We strongly encourage our vendors and party planners to adhere to safety guidelines provided by the WHO, CDC, and federal and local governments. Get tips for postponing events or hosting virtual parties here. Please contact us with any questions or concerns.

Event Inspiration/Articles/Planning/Holiday Stress and Your Wedding

Holiday Stress and Your Wedding

Marta Block


Family issues, money issues, scheduling issues, planning issues, shopping issues - does this sound like a list of wedding issues? It is, but it's also a list of winter holiday issues. Some of the biggest stressors of the holiday season coincide with some of the biggest engagement stressors. So, it's no surprise that even couples who generally make it through the wedding process with limited stress wind up a little stressed around the holidays.

Three big issues tend to come up for engaged couples in November and December. We present them now to give you a little time to prepare.


How to spend the holidays

Most of us don't get a lot of vacation time and if you're engaged, you may be trying to save what little vacation time you do get for your honeymoon. So, you may be determined to make the most of any time off work during the winter to try and get wedding tasks done. This is not the best idea. For one thing, you need to decompress a little. For another, your wedding vendors have family, too. They do not want to spend Christmas Eve talking with you about your wedding (unless your wedding is actually on Christmas Eve). 

That doesn't mean the holiday season has to be totally wedding-free. If you're going to see family and friends that you don't normally see make sure to make good use of this time to get their opinions and thoughts. If you're engaged to someone who wants to watch football on Thanksgiving and you don't, break out the magazines or the DIY projects and use that time to work on them.

Where to spend the holidays

In some relationships whose house to spend the holidays at can be an ongoing source of tension. If each person in the couple has two sets of parents and two sets of traditions, trying to meld them all can be stressful. This is especially the case if the relationship is mixed in terms of culture or religion. These tensions become much worse once you're engaged. No one may admit it, but you, or your parents, may see your decision to spend Thanksgiving at your future mother-in-law's as a lifetime decision. In reality, it's good for you and your fiancé to start setting boundaries and making your own holiday plans and decisions, but there's no reason to see any one decision as a lifetime decision. Talk to your families and make sure they understand.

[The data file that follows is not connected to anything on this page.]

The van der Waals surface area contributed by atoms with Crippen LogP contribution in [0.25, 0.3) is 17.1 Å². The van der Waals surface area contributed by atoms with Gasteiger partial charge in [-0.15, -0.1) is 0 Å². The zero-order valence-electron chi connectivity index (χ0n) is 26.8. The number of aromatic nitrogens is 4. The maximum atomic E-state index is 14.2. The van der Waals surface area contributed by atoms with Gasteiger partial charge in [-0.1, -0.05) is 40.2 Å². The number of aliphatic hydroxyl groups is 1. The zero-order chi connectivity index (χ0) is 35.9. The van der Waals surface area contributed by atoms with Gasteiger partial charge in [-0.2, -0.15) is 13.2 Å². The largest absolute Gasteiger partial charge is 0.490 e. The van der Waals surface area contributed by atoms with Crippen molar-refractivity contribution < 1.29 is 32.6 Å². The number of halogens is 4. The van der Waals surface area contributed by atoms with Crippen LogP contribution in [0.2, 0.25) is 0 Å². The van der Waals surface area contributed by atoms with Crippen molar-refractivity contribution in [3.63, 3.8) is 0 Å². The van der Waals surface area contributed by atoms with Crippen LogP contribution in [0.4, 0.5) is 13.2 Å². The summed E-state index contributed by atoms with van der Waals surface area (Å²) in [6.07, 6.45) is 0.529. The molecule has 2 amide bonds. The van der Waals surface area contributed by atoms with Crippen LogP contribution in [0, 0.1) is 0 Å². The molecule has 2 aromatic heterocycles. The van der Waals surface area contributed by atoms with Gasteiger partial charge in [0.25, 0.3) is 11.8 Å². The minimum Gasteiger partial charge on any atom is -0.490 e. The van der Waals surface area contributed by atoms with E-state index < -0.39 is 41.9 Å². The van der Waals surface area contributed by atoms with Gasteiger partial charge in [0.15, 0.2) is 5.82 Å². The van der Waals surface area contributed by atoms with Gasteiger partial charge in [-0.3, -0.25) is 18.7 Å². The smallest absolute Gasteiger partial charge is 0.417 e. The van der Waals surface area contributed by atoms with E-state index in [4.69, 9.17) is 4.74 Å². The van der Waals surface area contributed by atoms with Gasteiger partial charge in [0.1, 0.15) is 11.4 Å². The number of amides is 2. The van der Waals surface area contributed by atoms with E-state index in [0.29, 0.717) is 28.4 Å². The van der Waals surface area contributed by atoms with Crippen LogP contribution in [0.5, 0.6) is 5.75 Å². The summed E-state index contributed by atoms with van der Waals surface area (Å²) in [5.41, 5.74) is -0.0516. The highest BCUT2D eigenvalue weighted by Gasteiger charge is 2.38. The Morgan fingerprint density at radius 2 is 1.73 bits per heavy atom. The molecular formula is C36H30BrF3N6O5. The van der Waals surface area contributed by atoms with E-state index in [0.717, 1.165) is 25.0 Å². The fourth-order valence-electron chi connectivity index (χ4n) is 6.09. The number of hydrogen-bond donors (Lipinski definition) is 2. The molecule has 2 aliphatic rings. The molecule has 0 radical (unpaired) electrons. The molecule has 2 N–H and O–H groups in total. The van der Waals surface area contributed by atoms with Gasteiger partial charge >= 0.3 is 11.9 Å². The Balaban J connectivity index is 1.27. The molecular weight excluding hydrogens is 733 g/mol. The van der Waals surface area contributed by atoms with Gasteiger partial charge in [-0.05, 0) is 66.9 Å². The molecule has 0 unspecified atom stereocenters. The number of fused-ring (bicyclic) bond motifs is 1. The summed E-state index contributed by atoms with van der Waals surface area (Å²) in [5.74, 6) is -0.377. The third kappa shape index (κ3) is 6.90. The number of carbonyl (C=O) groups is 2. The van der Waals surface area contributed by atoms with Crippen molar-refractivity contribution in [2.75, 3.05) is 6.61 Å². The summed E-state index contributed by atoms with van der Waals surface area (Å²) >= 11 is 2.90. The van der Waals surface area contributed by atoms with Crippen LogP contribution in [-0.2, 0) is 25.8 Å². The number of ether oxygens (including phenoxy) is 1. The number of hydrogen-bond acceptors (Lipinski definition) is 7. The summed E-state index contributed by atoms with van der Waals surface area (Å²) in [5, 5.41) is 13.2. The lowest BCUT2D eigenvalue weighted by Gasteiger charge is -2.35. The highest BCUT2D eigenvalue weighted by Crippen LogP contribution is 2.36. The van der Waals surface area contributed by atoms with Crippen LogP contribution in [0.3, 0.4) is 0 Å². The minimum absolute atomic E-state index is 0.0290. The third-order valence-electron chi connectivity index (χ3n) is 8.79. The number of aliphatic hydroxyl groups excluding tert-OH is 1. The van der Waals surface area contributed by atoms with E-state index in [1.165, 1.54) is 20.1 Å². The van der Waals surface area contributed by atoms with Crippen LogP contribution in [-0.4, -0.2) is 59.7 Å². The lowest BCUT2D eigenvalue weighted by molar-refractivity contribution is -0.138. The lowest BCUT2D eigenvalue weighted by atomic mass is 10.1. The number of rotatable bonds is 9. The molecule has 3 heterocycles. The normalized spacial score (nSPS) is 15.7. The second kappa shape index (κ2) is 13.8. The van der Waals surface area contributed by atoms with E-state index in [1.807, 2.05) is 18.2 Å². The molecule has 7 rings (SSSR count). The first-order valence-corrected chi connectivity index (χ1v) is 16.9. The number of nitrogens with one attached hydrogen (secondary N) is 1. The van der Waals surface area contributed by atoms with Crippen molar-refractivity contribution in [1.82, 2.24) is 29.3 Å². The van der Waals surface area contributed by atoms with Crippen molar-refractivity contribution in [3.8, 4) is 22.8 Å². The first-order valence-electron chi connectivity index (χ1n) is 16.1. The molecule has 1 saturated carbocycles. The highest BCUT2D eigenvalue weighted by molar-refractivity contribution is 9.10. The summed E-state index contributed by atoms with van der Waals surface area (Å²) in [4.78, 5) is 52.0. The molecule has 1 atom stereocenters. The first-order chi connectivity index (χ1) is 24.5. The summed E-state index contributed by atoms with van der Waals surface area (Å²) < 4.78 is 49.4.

What to spend on the holidays

Maybe you come from a family where everyone makes homemade gifts and your fiancee is used to lavish presents. Maybe you were hoping your mother would slip you a nice gift card and she's hoping you understand the money she's spending on your wedding IS your Christmas present. As much as we all know that it's the thought that counts, we can't help but think that what people gives us shows us what that thought is.

Having an honest and thoughtful discussion about money and presents is important not just to get through this holiday season, but to have a successful marriage.


How to cope

There are a lot of other ways the holidays can increase wedding stress as well. If you're dieting for your wedding, trying to ignore holiday goodies can be difficult. You may be seeing people during the holidays with a lot of advice and thoughts about your wedding, and you just may be too busy. A lot of people assume that the holidays are a totally joyful time of year. A lot of people also assume that being engaged is a totally joyful time of life. Most of us know that both of those ideas aren't completley true. Give yourself permission to recognize the stress and defeat it. Take a daily walk, go for a massage, or just drink a glass of wine and watch stupid TV.

Photo Credits (in order)

Destination Weddings

Wedding Wire

Dann Clothing